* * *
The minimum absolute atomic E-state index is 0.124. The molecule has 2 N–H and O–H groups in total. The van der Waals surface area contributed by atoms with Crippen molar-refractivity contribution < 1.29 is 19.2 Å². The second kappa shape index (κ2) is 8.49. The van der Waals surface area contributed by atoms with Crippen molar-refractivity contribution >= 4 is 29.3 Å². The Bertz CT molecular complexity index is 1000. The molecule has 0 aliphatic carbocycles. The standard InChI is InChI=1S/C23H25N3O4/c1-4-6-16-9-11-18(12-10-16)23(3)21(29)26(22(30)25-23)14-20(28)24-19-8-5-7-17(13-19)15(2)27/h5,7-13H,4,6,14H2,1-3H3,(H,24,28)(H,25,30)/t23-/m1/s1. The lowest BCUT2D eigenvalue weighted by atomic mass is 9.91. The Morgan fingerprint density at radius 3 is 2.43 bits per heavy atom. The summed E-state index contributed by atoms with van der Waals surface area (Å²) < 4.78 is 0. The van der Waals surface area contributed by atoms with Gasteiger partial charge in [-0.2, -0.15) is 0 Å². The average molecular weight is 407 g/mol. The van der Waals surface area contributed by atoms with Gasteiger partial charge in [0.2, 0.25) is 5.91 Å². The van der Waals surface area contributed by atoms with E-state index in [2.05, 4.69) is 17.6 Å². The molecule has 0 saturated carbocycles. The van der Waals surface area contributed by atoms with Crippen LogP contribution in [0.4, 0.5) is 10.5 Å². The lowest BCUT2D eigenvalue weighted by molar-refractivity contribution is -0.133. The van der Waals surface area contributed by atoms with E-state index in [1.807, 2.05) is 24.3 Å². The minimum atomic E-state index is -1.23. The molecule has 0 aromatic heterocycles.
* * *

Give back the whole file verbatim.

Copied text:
The minimum absolute atomic E-state index is 0.124. The molecule has 2 N–H and O–H groups in total. The van der Waals surface area contributed by atoms with Crippen molar-refractivity contribution < 1.29 is 19.2 Å². The second kappa shape index (κ2) is 8.49. The van der Waals surface area contributed by atoms with Crippen molar-refractivity contribution >= 4 is 29.3 Å². The Bertz CT molecular complexity index is 1000. The molecule has 0 aliphatic carbocycles. The standard InChI is InChI=1S/C23H25N3O4/c1-4-6-16-9-11-18(12-10-16)23(3)21(29)26(22(30)25-23)14-20(28)24-19-8-5-7-17(13-19)15(2)27/h5,7-13H,4,6,14H2,1-3H3,(H,24,28)(H,25,30)/t23-/m1/s1. The lowest BCUT2D eigenvalue weighted by atomic mass is 9.91. The Morgan fingerprint density at radius 3 is 2.43 bits per heavy atom. The summed E-state index contributed by atoms with van der Waals surface area (Å²) < 4.78 is 0. The van der Waals surface area contributed by atoms with Gasteiger partial charge in [-0.2, -0.15) is 0 Å². The average molecular weight is 407 g/mol. The van der Waals surface area contributed by atoms with Gasteiger partial charge in [0.2, 0.25) is 5.91 Å². The van der Waals surface area contributed by atoms with E-state index in [2.05, 4.69) is 17.6 Å². The molecule has 0 saturated carbocycles. The van der Waals surface area contributed by atoms with Crippen LogP contribution in [0.4, 0.5) is 10.5 Å². The lowest BCUT2D eigenvalue weighted by molar-refractivity contribution is -0.133. The van der Waals surface area contributed by atoms with E-state index in [1.807, 2.05) is 24.3 Å². The minimum atomic E-state index is -1.23. The molecule has 0 aromatic heterocycles.